Despite July 2019 being the 87th consecutive month of annual home price growth, July 2019 was also the first time in 16 months that affordability improved, according to Black Knight. How could this be? Falling interest rates helped counterbalance rising home prices.

A recent report by First American agreed. This report showed that consumer house-buying power in July 2019 was at its highest point in two decades. Unadjusted home prices rose +6.3% above that of the housing boom peak and consumer buying power increased +3.3% between May 2019 and June 2019 which then increased consumer buying power hit +12.2% year/year.

According to First American, this means that home prices in July 2019 were -41.3% below the 2006 peak and -18% below prices in 2000.

According to Mark Fleming, chief economist with First American, “The 30-year fixed-rate mortgage fell by -.08%% points and household income increased by +2.4% in June 2019, compared with June 2018. When household income rises, consumer house-buying power increases. Dec lining mortgage rates have a similar impact on affordability, so in June 2019 home buyers received a double shot of house-buying power to jolt affordability in their favor nationally.”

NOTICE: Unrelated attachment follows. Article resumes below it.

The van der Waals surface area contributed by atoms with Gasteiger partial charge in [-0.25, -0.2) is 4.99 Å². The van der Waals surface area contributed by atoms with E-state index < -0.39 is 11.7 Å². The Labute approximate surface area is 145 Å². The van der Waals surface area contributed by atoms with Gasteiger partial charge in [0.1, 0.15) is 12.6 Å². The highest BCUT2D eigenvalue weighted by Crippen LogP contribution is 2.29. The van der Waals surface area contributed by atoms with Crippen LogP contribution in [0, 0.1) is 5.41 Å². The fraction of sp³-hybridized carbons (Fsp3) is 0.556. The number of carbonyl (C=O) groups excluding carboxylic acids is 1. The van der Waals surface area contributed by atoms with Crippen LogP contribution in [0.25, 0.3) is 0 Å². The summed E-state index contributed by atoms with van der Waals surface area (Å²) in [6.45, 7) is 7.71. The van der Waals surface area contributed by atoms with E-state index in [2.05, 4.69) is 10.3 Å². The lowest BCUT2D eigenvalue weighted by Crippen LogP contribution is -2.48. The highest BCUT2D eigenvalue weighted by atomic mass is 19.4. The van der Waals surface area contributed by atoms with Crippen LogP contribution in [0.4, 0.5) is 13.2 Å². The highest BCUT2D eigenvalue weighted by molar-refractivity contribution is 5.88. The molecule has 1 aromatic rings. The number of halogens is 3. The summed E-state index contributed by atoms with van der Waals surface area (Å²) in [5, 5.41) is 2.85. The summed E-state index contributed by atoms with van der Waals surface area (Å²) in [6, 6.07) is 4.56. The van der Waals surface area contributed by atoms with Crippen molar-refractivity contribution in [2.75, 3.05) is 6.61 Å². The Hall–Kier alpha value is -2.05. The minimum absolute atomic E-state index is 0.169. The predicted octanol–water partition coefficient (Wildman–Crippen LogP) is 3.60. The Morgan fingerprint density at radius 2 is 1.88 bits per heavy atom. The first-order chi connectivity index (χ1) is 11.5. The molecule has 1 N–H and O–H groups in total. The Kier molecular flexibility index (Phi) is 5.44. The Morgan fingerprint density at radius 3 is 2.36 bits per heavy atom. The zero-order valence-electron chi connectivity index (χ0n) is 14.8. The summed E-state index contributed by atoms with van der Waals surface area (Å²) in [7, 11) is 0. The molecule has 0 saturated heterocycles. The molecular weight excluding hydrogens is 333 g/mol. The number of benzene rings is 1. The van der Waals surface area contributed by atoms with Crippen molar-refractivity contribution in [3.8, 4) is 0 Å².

The net effect here? Household income growth increased consumer house-buying power by $8,600 since June 2018. And, consumer house-buying increased by $44,000 in June 2019 compared to June 2018…the highest, according to First American’s Fleming, it’s been since the company began tracking consumer-buying power in 1991.

More good news also came from CoreLogic’s latest Home Price Index and Home Price Index Forecast. This forecast, combined with the average among six of its mortgage rate forecasts, indicated that the average +4.6% gains from June 2019 through May 2020 over this same 12-month period will average a decline of -3.3%.   And, for the remaining months of this year, CoreLogic forecasts that declines will average -5.9% based upon the expectation that mortgage rates will be almost -0.7% points lower during June 2019-May 2020 than the year earlier.

CoreLogic indicated that in May 2019, the typical mortgage payment (principal and interest) was -30.3% lower than the all-time peak of $1,286 in June 2006. Why? Because the average mortgage rate in June 2006 was approximately 6.7% compared with an average rate of approximately 4.1% in May 2019.

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